Nokia has already Patented the Use of Graphene as an Image Sensor


Nokia has always been the king of mobile imaging and seem like they will be not counting on the yet to be announced Lumia EOS to keep them there.  A patent was filed by Nokia last month for using Graphene in their image sensors.  Why would you use Graphene you ask?  Simple Graphene is 1000 times more sensitive to light than normal camera sensor plus it would take a lot less room in the device itself. 

In case my nutshell summary of this technology wasn’t good enough for you here it is in technical jargon:

In accordance with an example embodiment of the present invention, an apparatus is provided, including a plurality of photon sensing layers arranged on top of each other, and an intermediate layer between each two adjacent sensing layers, the sensing layers being of graphene, and each intermediate layer being configured to prevent a respective color component of light from proceeding into the photon sensing layer next to it.

In an example embodiment, there is provided a camera sensor based on graphene photo detectors. In an example embodiment a graphene transistor is used to detect photons. The detector may be integrated to a camera sensor system which functions similarly as a CMOS sensor, or like a CCD sensor, or similar. In an example embodiment, it has been observed that the photon detection ability of graphene can be used to separate different wavelengths with the use of suitable intermediate filtering layers, and the structure can be used as a camera sensor.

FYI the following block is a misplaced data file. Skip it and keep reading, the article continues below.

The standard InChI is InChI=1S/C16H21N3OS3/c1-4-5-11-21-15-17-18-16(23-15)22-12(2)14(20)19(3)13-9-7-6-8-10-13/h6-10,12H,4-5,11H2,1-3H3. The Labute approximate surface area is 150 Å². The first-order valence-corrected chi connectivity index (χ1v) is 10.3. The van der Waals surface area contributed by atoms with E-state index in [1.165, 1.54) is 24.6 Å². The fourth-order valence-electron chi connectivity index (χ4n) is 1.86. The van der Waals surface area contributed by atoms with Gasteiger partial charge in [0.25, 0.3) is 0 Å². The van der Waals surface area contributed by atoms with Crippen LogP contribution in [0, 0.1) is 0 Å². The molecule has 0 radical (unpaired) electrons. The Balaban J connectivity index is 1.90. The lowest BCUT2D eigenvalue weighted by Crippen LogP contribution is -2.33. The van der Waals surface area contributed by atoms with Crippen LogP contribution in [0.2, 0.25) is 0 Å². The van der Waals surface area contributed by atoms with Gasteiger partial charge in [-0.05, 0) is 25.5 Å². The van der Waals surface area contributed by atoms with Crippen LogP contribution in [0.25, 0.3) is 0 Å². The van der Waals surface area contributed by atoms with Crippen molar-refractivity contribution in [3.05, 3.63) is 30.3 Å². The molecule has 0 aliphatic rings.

In an example embodiment, the apparatus is a handheld mobile communication device, such as a mobile phone. In an example embodiment, the apparatus is a digital camera. In certain embodiments, the apparatus is a digital storage camera, mobile phone camera, a security camera, or an embedded camera structure.

Still not enough for you?  You can check out the patent itself here.


Lenny Bonsignore
Lenny Bonsignore
Lenny Bonsignore @LennyBons34 is Owner/Editor- in -Chief of OneTechStop, Sports fan, Tech guy, & Mailman by Day [email protected]

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1 Comment

  1. Its unfortunate that Nokia patented this as opposed to a reputable camera company. Its essentially limiting and slowing the developmeny of graphene-based photo sensors.

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